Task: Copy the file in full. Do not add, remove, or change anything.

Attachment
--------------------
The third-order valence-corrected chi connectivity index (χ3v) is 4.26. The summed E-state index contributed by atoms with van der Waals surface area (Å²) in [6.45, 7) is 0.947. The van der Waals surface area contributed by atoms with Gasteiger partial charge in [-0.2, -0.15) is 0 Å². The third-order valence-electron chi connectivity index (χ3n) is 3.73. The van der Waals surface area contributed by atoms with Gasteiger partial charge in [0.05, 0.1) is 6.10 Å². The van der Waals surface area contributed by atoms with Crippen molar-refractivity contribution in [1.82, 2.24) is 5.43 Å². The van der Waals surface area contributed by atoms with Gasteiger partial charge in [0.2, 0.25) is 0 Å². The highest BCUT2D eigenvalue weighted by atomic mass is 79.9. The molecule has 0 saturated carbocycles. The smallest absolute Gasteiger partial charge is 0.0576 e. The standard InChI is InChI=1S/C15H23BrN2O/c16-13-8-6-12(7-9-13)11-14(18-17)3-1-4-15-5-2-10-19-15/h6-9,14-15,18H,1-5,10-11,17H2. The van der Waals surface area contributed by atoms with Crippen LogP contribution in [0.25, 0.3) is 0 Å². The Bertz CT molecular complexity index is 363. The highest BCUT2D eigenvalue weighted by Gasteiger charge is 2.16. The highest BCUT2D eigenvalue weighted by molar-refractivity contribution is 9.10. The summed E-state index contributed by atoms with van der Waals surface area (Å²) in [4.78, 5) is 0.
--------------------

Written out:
The third-order valence-corrected chi connectivity index (χ3v) is 4.26. The summed E-state index contributed by atoms with van der Waals surface area (Å²) in [6.45, 7) is 0.947. The van der Waals surface area contributed by atoms with Gasteiger partial charge in [-0.2, -0.15) is 0 Å². The third-order valence-electron chi connectivity index (χ3n) is 3.73. The van der Waals surface area contributed by atoms with Gasteiger partial charge in [0.05, 0.1) is 6.10 Å². The van der Waals surface area contributed by atoms with Crippen molar-refractivity contribution in [1.82, 2.24) is 5.43 Å². The van der Waals surface area contributed by atoms with Gasteiger partial charge in [0.2, 0.25) is 0 Å². The highest BCUT2D eigenvalue weighted by atomic mass is 79.9. The molecule has 0 saturated carbocycles. The smallest absolute Gasteiger partial charge is 0.0576 e. The standard InChI is InChI=1S/C15H23BrN2O/c16-13-8-6-12(7-9-13)11-14(18-17)3-1-4-15-5-2-10-19-15/h6-9,14-15,18H,1-5,10-11,17H2. The van der Waals surface area contributed by atoms with Crippen LogP contribution in [0.25, 0.3) is 0 Å². The Bertz CT molecular complexity index is 363. The highest BCUT2D eigenvalue weighted by Gasteiger charge is 2.16. The highest BCUT2D eigenvalue weighted by molar-refractivity contribution is 9.10. The summed E-state index contributed by atoms with van der Waals surface area (Å²) in [4.78, 5) is 0.